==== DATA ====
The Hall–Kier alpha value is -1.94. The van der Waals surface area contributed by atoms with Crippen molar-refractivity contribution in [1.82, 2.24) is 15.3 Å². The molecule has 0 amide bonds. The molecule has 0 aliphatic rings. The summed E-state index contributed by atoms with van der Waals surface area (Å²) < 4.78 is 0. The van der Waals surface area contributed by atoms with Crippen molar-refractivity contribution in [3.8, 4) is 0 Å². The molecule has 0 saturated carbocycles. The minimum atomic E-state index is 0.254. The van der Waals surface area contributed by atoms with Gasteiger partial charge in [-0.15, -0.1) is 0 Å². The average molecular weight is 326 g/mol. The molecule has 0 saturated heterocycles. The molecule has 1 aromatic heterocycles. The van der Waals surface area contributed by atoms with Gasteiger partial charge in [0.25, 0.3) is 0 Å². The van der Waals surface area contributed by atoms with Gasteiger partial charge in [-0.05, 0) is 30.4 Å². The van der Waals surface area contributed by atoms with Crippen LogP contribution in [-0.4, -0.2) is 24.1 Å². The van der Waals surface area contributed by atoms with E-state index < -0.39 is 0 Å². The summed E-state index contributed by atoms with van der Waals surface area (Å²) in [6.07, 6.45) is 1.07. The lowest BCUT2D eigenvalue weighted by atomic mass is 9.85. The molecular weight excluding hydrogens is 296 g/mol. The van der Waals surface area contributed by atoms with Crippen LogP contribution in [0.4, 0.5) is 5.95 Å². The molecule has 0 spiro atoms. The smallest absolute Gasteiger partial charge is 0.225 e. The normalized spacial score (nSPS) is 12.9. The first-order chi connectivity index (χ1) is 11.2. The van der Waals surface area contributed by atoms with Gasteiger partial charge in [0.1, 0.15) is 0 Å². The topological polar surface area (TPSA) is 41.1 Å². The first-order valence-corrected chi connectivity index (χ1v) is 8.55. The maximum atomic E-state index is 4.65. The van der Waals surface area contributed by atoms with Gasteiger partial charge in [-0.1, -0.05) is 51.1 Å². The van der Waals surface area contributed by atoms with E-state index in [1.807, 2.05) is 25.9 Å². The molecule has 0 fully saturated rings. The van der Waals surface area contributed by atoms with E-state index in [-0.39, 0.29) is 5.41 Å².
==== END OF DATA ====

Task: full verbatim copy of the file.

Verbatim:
The Hall–Kier alpha value is -1.94. The van der Waals surface area contributed by atoms with Crippen molar-refractivity contribution in [1.82, 2.24) is 15.3 Å². The molecule has 0 amide bonds. The molecule has 0 aliphatic rings. The summed E-state index contributed by atoms with van der Waals surface area (Å²) < 4.78 is 0. The van der Waals surface area contributed by atoms with Crippen molar-refractivity contribution in [3.8, 4) is 0 Å². The molecule has 0 saturated carbocycles. The minimum atomic E-state index is 0.254. The van der Waals surface area contributed by atoms with Gasteiger partial charge in [-0.15, -0.1) is 0 Å². The average molecular weight is 326 g/mol. The molecule has 0 saturated heterocycles. The molecule has 1 aromatic heterocycles. The van der Waals surface area contributed by atoms with Gasteiger partial charge in [0.25, 0.3) is 0 Å². The van der Waals surface area contributed by atoms with Gasteiger partial charge in [-0.05, 0) is 30.4 Å². The van der Waals surface area contributed by atoms with Crippen LogP contribution in [-0.4, -0.2) is 24.1 Å². The van der Waals surface area contributed by atoms with E-state index < -0.39 is 0 Å². The summed E-state index contributed by atoms with van der Waals surface area (Å²) in [6.07, 6.45) is 1.07. The lowest BCUT2D eigenvalue weighted by atomic mass is 9.85. The molecular weight excluding hydrogens is 296 g/mol. The van der Waals surface area contributed by atoms with Crippen LogP contribution in [0.4, 0.5) is 5.95 Å². The molecule has 0 spiro atoms. The smallest absolute Gasteiger partial charge is 0.225 e. The normalized spacial score (nSPS) is 12.9. The first-order chi connectivity index (χ1) is 11.2. The van der Waals surface area contributed by atoms with Gasteiger partial charge in [0.1, 0.15) is 0 Å². The topological polar surface area (TPSA) is 41.1 Å². The first-order valence-corrected chi connectivity index (χ1v) is 8.55. The maximum atomic E-state index is 4.65. The van der Waals surface area contributed by atoms with Gasteiger partial charge in [-0.1, -0.05) is 51.1 Å². The van der Waals surface area contributed by atoms with E-state index in [1.807, 2.05) is 25.9 Å². The molecule has 0 fully saturated rings. The van der Waals surface area contributed by atoms with E-state index in [-0.39, 0.29) is 5.41 Å².